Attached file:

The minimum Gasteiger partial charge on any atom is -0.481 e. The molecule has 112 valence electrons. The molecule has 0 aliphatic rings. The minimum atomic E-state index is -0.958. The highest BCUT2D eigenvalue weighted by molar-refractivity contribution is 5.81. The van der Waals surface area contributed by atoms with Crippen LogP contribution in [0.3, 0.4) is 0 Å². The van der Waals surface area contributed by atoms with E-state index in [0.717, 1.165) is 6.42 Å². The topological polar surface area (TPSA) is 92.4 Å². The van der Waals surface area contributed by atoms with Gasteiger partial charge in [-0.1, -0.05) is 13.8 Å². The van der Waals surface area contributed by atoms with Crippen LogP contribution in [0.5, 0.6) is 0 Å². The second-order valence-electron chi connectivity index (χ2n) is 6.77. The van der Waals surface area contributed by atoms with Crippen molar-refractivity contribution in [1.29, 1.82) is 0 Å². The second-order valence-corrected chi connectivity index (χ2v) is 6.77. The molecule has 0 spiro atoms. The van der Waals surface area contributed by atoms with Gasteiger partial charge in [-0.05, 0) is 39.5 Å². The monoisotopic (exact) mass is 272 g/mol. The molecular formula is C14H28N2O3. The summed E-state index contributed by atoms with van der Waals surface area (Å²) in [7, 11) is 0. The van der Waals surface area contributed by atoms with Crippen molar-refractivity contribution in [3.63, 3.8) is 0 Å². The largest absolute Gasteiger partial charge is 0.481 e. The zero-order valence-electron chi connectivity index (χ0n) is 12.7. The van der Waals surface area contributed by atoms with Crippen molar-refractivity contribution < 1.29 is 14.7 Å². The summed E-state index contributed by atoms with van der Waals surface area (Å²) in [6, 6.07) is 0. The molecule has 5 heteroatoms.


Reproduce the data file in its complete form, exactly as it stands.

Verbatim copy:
The minimum Gasteiger partial charge on any atom is -0.481 e. The molecule has 112 valence electrons. The molecule has 0 aliphatic rings. The minimum atomic E-state index is -0.958. The highest BCUT2D eigenvalue weighted by molar-refractivity contribution is 5.81. The van der Waals surface area contributed by atoms with Crippen LogP contribution in [0.3, 0.4) is 0 Å². The van der Waals surface area contributed by atoms with E-state index in [0.717, 1.165) is 6.42 Å². The topological polar surface area (TPSA) is 92.4 Å². The van der Waals surface area contributed by atoms with Gasteiger partial charge in [-0.1, -0.05) is 13.8 Å². The van der Waals surface area contributed by atoms with Crippen LogP contribution in [0.5, 0.6) is 0 Å². The second-order valence-electron chi connectivity index (χ2n) is 6.77. The van der Waals surface area contributed by atoms with Crippen molar-refractivity contribution in [1.29, 1.82) is 0 Å². The second-order valence-corrected chi connectivity index (χ2v) is 6.77. The molecule has 0 spiro atoms. The van der Waals surface area contributed by atoms with Gasteiger partial charge in [-0.05, 0) is 39.5 Å². The monoisotopic (exact) mass is 272 g/mol. The molecular formula is C14H28N2O3. The summed E-state index contributed by atoms with van der Waals surface area (Å²) in [7, 11) is 0. The van der Waals surface area contributed by atoms with Crippen molar-refractivity contribution in [3.63, 3.8) is 0 Å². The largest absolute Gasteiger partial charge is 0.481 e. The zero-order valence-electron chi connectivity index (χ0n) is 12.7. The van der Waals surface area contributed by atoms with Crippen molar-refractivity contribution < 1.29 is 14.7 Å². The summed E-state index contributed by atoms with van der Waals surface area (Å²) in [6, 6.07) is 0. The molecule has 5 heteroatoms.